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Ukraine's Euro dream goes back to British sailors

When the final of the European Championship kicks off in Kiev on July 1, it will be the high point in the history of Ukrainian football, more than a century after it was introduced to the country.

sports Updated: May 09, 2012 09:20 IST

When the final of the European Championship kicks off in Kiev on July 1, it will be the high point in the history of Ukrainian football, more than a century after it was introduced to the country by a group of British sailors.

The sailors established the first football side in the southern port city of Odessa where they worked. Locals looking on learned the game, paving the way for a string of famous teams now known the world over.

The capital's Dynamo Kiev -- whose players were involved in the notorious "Death Match against Nazi forces in the 1940s -- and Shakhtar Donetsk from the eastern industrial belt are among Ukraine's strongest calling cards.

But today's teams have also seen borders shift and empires die, with the Russian, Habsburg and Soviet empires as well as Poland all ruling part or all of modern Ukraine in the last century.

Team OBAK (Odessa's British Athletics Club), founded in 1878, consisted only of British citizens and used any suitable ground in the city for practices and playing.

In 1884 the first football pitch was constructed in Odessa, where the matches were held on a regular basis and quickly became popular among locals.

Almost at the same time, football appeared in the Habsburg Empire's Galicia region -- much of which is now western Ukraine -- where it became popular among the largely Polish-speaking members of local gymnastics society Sokol.

The match between the teams of Sokol Lviv and the visiting side from Krakow, played on July 14, 1894, was later recognised by Ukraine's Football Federation as the country's first ever football match.

Underlining the region's complex history -- and a less obvious link between the Euro 2012 co-hosts -- the game is also remembered as the first in Poland.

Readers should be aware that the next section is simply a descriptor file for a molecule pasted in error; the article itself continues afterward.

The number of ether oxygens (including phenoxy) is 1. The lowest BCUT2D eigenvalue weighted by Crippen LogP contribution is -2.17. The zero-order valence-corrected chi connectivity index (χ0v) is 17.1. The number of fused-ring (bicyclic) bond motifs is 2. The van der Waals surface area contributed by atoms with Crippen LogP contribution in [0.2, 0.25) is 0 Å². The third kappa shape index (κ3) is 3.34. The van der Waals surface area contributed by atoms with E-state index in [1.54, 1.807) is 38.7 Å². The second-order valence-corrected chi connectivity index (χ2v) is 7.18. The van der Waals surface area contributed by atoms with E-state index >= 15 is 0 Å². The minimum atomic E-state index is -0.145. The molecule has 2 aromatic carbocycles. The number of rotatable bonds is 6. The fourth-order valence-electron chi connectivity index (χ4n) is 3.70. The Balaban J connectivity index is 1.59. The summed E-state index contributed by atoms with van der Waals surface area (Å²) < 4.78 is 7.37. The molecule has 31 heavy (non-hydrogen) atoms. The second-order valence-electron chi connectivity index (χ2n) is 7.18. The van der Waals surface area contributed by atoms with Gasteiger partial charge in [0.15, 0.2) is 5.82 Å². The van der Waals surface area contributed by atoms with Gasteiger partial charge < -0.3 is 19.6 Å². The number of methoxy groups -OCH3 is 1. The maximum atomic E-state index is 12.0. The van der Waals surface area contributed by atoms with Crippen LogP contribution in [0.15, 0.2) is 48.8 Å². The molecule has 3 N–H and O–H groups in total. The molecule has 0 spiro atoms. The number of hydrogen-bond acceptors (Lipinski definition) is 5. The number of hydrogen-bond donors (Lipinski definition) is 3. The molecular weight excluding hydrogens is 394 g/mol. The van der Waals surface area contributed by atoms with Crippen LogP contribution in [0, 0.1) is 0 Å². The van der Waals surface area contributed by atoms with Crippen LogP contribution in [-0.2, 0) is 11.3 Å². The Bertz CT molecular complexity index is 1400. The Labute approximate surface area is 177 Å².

The sudden-death match, won 1-0 by the hosts, lasted just six minutes in front of 3,000 spectators in Lviv.

After World War I and the Bolshevik revolution that established the Soviet Union, football teams were organised in Ukraine's biggest cities like Kiev, Odessa, Dnepropetrovsk and Kharkiv.

Kharkiv teams dominated Ukraine's football in the 1920s but it was Dynamo Kiev who represented Ukraine in the first Soviet championship in 1936, finishing second in the the new league.

Meanwhile, in the west of today's Ukraine -- at the time part of independent Poland -- football was catching on.

Pogon Lviv won the Polish championship four times in the 1920s. But they and Lviv's other Polish clubs were wound up when the city and its surrounding region became Soviet territory after the 1939 Nazi-Soviet pact.

The Nazis turned against the Soviets in 1941, and western Ukraine had its own league until 1944, when the Red Army drove out the Germans.

It was Dynamo Kiev players who in 1942 played the notorious "Death Match" against an elite team from the occupying Nazi forces, beating them and then having much of the team arrested by the Gestapo.

At the end of World War II, with Lviv and other western lands again made part of the USSR, the Soviet league restarted with Dynamo Kiev again the only representative of Ukraine in the country's elite division.

Viktor Maslov's Dynamo Kiev won their first national title in 1966, following up with victories in 1967 and 1968. Zorya from Ukraine's regional centre Lugansk then won in 1972.

In the dog days of Soviet Russia, Ukraine held their own against Moscow teams, with Dynamo Kiev also clinching success in European competitions, winning the Cup Winners' Cup in 1975 and 1986.

Dnepropetrovsk also won the Soviet League twice. Shakhtar Donetsk failed to win a single Soviet title but won five cup titles and a reputation as tough opponents.

At the 1988 European championships the Soviet team -- formed almost exclusively of Dynamo Kiev players -- reached the final.

Football in independent Ukraine after the collapse of the Soviet Union was dominated by Dynamo Kiev, who won nine consecutive titles before Shakhtar Donetsk interrupted their impressive run in 2002.

Since then that rivalry has been at the heart of Ukrainian football. Shakhtar, boosted by the investment of its owner the local magnate Rinat Akhmetov, won the last edition of UEFA Cup in 2009.

The national side enters the 2012 European championships' with former Soviet star striker Oleg Blokhin at the helm to write another chapter in Ukrainian football history.